Whether it's through amusing animal videos or joking around with friends, make it a point to spread more laughter and joy throughout your day. And look for easy techniques to lessen your stress, like taking deep breaths, going for a walk, or whispering a prayer.

10. Discover a lost art

Fomentations, a little-known hydrotherapy treatment, helped patients survive the 1918 Spanish flu pandemic, one of the deadliest pandemics in history, while millions of people around them died. Although medical procedures have evolved significantly over the past century, there is still much to be learned from using water to treat and prevent disease.

Here is a quick hydrotherapy procedure you can use every day to strengthen your immune system: the contrast shower. It is simple to do and effective. How does it operate? Take a three-minute hot shower as hot as you can stand it, then switch to cold water for 15 to 30 seconds. For 15 minutes, alternate hot and cold, with 30 seconds of cold at the end. After that, change to warm water and gently wash your body. Dry off completely, then swaddle yourself in a blanket or sheet and go to sleep quietly for 20 minutes. This procedure will produce a large number of "fighter" antibodies that will aid in fending off any viruses that make an attempt to attack.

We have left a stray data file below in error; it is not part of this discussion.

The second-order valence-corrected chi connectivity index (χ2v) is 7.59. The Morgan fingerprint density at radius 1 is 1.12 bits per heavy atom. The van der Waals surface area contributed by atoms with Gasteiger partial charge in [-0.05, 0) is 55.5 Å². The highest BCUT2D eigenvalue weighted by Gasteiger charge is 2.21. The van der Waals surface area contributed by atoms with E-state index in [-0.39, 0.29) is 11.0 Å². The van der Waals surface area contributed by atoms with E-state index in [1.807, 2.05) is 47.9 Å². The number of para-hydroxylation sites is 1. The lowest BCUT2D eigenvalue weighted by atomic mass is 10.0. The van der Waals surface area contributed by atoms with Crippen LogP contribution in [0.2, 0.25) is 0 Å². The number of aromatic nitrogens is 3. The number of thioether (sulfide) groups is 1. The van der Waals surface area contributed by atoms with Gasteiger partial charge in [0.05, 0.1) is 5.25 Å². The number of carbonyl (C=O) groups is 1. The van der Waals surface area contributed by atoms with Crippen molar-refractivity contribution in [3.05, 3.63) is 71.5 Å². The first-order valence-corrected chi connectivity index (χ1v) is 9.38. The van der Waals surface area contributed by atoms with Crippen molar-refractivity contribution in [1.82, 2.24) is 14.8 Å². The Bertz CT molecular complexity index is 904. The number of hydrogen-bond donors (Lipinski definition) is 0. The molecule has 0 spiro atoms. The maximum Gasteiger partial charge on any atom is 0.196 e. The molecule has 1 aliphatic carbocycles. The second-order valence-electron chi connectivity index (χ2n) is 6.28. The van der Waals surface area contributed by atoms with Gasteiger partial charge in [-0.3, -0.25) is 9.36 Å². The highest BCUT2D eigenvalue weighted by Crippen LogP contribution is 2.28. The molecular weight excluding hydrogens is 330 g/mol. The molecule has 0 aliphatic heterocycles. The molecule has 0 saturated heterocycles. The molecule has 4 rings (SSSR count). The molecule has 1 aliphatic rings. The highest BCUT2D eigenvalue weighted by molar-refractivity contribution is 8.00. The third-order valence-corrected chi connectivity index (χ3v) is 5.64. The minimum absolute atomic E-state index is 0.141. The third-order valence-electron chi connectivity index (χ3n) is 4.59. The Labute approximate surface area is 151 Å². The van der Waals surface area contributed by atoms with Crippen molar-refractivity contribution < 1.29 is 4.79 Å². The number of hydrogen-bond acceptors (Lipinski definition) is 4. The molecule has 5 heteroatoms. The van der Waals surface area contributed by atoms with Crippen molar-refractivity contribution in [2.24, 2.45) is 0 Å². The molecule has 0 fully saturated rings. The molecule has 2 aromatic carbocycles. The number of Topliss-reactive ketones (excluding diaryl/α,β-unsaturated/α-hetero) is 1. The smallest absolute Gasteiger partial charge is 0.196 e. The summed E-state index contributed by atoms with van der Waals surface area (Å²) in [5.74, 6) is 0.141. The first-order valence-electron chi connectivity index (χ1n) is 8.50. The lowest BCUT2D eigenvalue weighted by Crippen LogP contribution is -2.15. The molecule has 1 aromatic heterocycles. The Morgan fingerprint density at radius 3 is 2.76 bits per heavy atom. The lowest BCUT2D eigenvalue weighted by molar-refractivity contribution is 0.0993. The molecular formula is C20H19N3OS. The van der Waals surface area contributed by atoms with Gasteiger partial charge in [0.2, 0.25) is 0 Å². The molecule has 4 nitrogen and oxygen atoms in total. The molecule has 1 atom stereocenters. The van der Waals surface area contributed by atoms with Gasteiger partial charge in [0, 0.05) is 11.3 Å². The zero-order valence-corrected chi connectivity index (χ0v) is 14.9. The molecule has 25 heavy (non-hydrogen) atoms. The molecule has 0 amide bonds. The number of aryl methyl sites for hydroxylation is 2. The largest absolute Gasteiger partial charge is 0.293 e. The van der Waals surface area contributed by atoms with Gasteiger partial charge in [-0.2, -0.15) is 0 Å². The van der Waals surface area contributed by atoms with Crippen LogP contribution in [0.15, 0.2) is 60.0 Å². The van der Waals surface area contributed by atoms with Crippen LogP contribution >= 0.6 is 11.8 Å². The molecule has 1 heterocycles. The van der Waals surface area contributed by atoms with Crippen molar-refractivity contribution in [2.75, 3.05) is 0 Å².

No invader can catch you off guard if they are equipped with these ten tools. Your body will be powerful and prepared to defend your health.